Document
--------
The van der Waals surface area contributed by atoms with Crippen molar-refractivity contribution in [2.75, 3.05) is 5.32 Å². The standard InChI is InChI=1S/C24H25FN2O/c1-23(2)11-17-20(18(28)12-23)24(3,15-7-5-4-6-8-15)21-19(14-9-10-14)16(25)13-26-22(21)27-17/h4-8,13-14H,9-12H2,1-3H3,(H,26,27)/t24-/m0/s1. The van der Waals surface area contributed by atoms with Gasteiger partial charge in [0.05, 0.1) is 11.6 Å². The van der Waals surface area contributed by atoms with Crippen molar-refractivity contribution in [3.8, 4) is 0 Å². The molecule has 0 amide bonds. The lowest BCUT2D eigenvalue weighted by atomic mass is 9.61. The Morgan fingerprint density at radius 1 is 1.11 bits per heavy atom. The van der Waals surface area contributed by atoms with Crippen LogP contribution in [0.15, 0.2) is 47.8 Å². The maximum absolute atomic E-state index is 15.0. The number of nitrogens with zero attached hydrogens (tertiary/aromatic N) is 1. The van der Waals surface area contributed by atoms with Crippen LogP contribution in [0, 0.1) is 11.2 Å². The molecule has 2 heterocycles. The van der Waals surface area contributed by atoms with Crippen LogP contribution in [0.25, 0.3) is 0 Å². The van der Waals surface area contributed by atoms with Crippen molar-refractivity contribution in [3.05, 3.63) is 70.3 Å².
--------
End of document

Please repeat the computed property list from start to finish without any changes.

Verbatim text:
The van der Waals surface area contributed by atoms with Crippen molar-refractivity contribution in [2.75, 3.05) is 5.32 Å². The standard InChI is InChI=1S/C24H25FN2O/c1-23(2)11-17-20(18(28)12-23)24(3,15-7-5-4-6-8-15)21-19(14-9-10-14)16(25)13-26-22(21)27-17/h4-8,13-14H,9-12H2,1-3H3,(H,26,27)/t24-/m0/s1. The van der Waals surface area contributed by atoms with Gasteiger partial charge in [0.05, 0.1) is 11.6 Å². The van der Waals surface area contributed by atoms with Crippen molar-refractivity contribution in [3.8, 4) is 0 Å². The molecule has 0 amide bonds. The lowest BCUT2D eigenvalue weighted by atomic mass is 9.61. The Morgan fingerprint density at radius 1 is 1.11 bits per heavy atom. The van der Waals surface area contributed by atoms with Crippen LogP contribution in [0.15, 0.2) is 47.8 Å². The maximum absolute atomic E-state index is 15.0. The number of nitrogens with zero attached hydrogens (tertiary/aromatic N) is 1. The van der Waals surface area contributed by atoms with Crippen LogP contribution in [0, 0.1) is 11.2 Å². The molecule has 2 heterocycles. The van der Waals surface area contributed by atoms with Crippen LogP contribution in [0.25, 0.3) is 0 Å². The van der Waals surface area contributed by atoms with Crippen molar-refractivity contribution in [3.05, 3.63) is 70.3 Å².